A major goal of the Columbia Biomedical Technology Accelerator is to educate researchers, clinicians, and students about the many aspects involved in commercializing biomedical innovation. 

This boot camp is held in collaboration with the Translational Therapeutics Accelerator (TRx) Resource and Accelerating Cancer Therapeutics (ACT) Accelerators.

LAB-to-market: Accelerating Biomedical innovation

aka "BioMedX Boot Camp" (BMEN E6007)


This course is is a 3-credit, semester-long course designed to provide specialized frameworks and essential tools to Columbia Biomedical Technology Accelerator applicant project teams and others interested in successful translation of biomedical innovations from lab to market. By the end of the course, participants will be able to…

  • …succinctly describe the unmet clinical need, stakeholder requirements, and business opportunities and risks (market, IP, regulatory, reimbursement, etc.) for their envisioned technology.

  • …package and pitch the idea to best position it for partnership and follow-on investment.


Each session is made up of a lecture and team presentations, and features practical exercises and group feedback supplemented with content on topics applicable to accelerating commercialization success. Project teams work systematically through the iteration and refinements necessary to create a plan for market readiness, while being supported by a peer learning environment and a coaching network of functional and domain experts. At the end of the course, teams will pitch their technology to investors and the Columbia Biomedical Technology Accelerator oversight committee for potential funding.


To help further accelerate the path towards market success, project teams will be paired with seasoned industry executives and serial entrepreneurs who can provide advice, feedback and guidance on the issues teams will face as they seek to develop a path to market and commercialize their technologies.


…partner with innovative and experienced technical teams in the development of a commercialization plan for their cutting-edge technologies.
…play an active role in identifying the clinical need, stakeholder requirements, and business case in order to increase commercial potential.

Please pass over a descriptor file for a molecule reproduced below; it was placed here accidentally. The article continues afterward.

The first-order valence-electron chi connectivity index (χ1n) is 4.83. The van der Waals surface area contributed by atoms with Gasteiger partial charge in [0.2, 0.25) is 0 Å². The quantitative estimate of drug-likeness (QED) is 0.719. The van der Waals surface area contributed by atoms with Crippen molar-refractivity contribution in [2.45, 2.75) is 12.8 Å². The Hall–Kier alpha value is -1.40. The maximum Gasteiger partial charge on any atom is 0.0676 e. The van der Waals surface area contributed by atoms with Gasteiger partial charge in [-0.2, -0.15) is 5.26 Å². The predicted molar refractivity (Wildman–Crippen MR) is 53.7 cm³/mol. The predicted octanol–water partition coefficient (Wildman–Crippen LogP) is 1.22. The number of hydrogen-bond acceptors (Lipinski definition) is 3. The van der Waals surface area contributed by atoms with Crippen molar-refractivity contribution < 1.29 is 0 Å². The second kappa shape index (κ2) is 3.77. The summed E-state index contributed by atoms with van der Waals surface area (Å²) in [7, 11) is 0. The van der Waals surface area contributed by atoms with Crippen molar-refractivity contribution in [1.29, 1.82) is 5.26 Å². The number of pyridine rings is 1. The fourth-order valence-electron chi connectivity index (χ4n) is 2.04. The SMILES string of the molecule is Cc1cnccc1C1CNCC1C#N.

…gain exposure to the technical, economic, social and public policy issues involved in the commercialization of medical technologies.
…receive mentorship and guidance from seasoned business advisors, guest lecturers and instructors.

Note that since all of the projects in this class relate to the Columbia Biomedical Technology Accelerator and arise primarily from Columbia intellectual property, any inventions that emerge from this class will be treated as Columbia IP per the CTV FAQ for Students. In the event that a student in this class ends up being a named inventor on any patents that may emerge, they will be treated as inventors under the Columbia patent policy.


is designed to provide specialized frameworks and essential tools for successful translation of biomedical innovations from lab to market. By the end of the course, participants should be able to answer the following with regard to the envisioned technology:

What is the unmet need?

Is there a true and compelling Unmet Need? What are the Current Solutions and Product Gaps? Who are the Stakeholders? What do stakeholders want/need? How does the envisioned solution satisfy stakeholder needs?

Is there a business opportunity?

What is the Value Proposition? What is the Competitive Market Landscape? What are IP Strategy, Regulatory Roadmap, and Reimbursement Considerations? How can you prove that your product is viable and that there is an opportunity before significant resources are put into developing and perfecting the technology? How will risk be substantially removed in order to leave no doubt that the product will be an improvement over the status quo?

How can the opportunity be packaged and pitched?

How can you best position the technology for partnership and follow-on investment? How will you hone your pitch and present the data package?


Zenios, Makower, and Yock. Biodesign: The Process of Innovating New Medical Technologies, 2nd Edition. Cambridge University Press, 2015.

Mochly-Rosen and Grimes. SPARK: A Practical Guide to Drug Development in Academia. Springer International Publishing, 2014.

Team Composition

Columbia Biomedical Technology Accelerator applicant teams must be composed of at least one clinical representative and one basic scientist or engineering representative. If awarded, each representative must have an active and significant role in the execution of the project (i.e. no substitutes, no pinch hitters). Examples of suitable team members include the clinical PI, the engineering PI, their post-docs, graduate students, fellows, residents, CTV Technology Licensing Officers, as well as Columbia Executives/Entrepreneurs in residence or other external advisors with significant industry, entrepreneurial or investor experience. 

Teams should aim to send at least one representative to each Boot Camp session. However, we strongly recommend that as many team members as possible participate.

If any student team members would like to receive academic credit for participation in the Boot Camp, they can register for the course BMEN E6007 using SSOL.


Please email if you have any questions or comments.